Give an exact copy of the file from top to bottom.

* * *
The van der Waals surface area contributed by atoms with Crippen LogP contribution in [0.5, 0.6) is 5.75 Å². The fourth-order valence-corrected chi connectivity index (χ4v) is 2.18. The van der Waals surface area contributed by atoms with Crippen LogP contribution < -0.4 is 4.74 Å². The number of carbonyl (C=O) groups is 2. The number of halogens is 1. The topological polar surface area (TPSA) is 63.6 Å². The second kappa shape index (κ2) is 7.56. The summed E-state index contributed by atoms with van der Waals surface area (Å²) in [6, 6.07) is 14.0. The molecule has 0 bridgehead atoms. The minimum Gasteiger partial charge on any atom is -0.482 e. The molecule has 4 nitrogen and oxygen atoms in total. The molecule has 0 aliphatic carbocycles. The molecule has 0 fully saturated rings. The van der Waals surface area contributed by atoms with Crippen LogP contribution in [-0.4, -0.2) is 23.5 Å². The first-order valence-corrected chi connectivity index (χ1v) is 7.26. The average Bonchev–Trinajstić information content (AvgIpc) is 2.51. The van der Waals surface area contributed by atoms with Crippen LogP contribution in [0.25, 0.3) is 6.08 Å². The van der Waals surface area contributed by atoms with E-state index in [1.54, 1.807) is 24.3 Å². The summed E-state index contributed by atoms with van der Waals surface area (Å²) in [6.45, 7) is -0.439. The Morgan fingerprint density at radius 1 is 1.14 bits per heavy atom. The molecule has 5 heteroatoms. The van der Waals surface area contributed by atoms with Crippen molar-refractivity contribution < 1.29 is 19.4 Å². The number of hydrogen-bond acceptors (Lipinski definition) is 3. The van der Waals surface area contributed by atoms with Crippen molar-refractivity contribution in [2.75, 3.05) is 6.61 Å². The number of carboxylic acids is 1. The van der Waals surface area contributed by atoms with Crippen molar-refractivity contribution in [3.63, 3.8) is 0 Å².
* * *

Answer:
The van der Waals surface area contributed by atoms with Crippen LogP contribution in [0.5, 0.6) is 5.75 Å². The fourth-order valence-corrected chi connectivity index (χ4v) is 2.18. The van der Waals surface area contributed by atoms with Crippen LogP contribution < -0.4 is 4.74 Å². The number of carbonyl (C=O) groups is 2. The number of halogens is 1. The topological polar surface area (TPSA) is 63.6 Å². The second kappa shape index (κ2) is 7.56. The summed E-state index contributed by atoms with van der Waals surface area (Å²) in [6, 6.07) is 14.0. The molecule has 0 bridgehead atoms. The minimum Gasteiger partial charge on any atom is -0.482 e. The molecule has 4 nitrogen and oxygen atoms in total. The molecule has 0 aliphatic carbocycles. The molecule has 0 fully saturated rings. The van der Waals surface area contributed by atoms with Crippen LogP contribution in [-0.4, -0.2) is 23.5 Å². The first-order valence-corrected chi connectivity index (χ1v) is 7.26. The average Bonchev–Trinajstić information content (AvgIpc) is 2.51. The van der Waals surface area contributed by atoms with Crippen LogP contribution in [0.25, 0.3) is 6.08 Å². The van der Waals surface area contributed by atoms with E-state index in [1.54, 1.807) is 24.3 Å². The summed E-state index contributed by atoms with van der Waals surface area (Å²) in [6.45, 7) is -0.439. The Morgan fingerprint density at radius 1 is 1.14 bits per heavy atom. The molecule has 5 heteroatoms. The van der Waals surface area contributed by atoms with Crippen molar-refractivity contribution < 1.29 is 19.4 Å². The number of hydrogen-bond acceptors (Lipinski definition) is 3. The van der Waals surface area contributed by atoms with Crippen molar-refractivity contribution in [2.75, 3.05) is 6.61 Å². The number of carboxylic acids is 1. The van der Waals surface area contributed by atoms with Crippen molar-refractivity contribution in [3.63, 3.8) is 0 Å².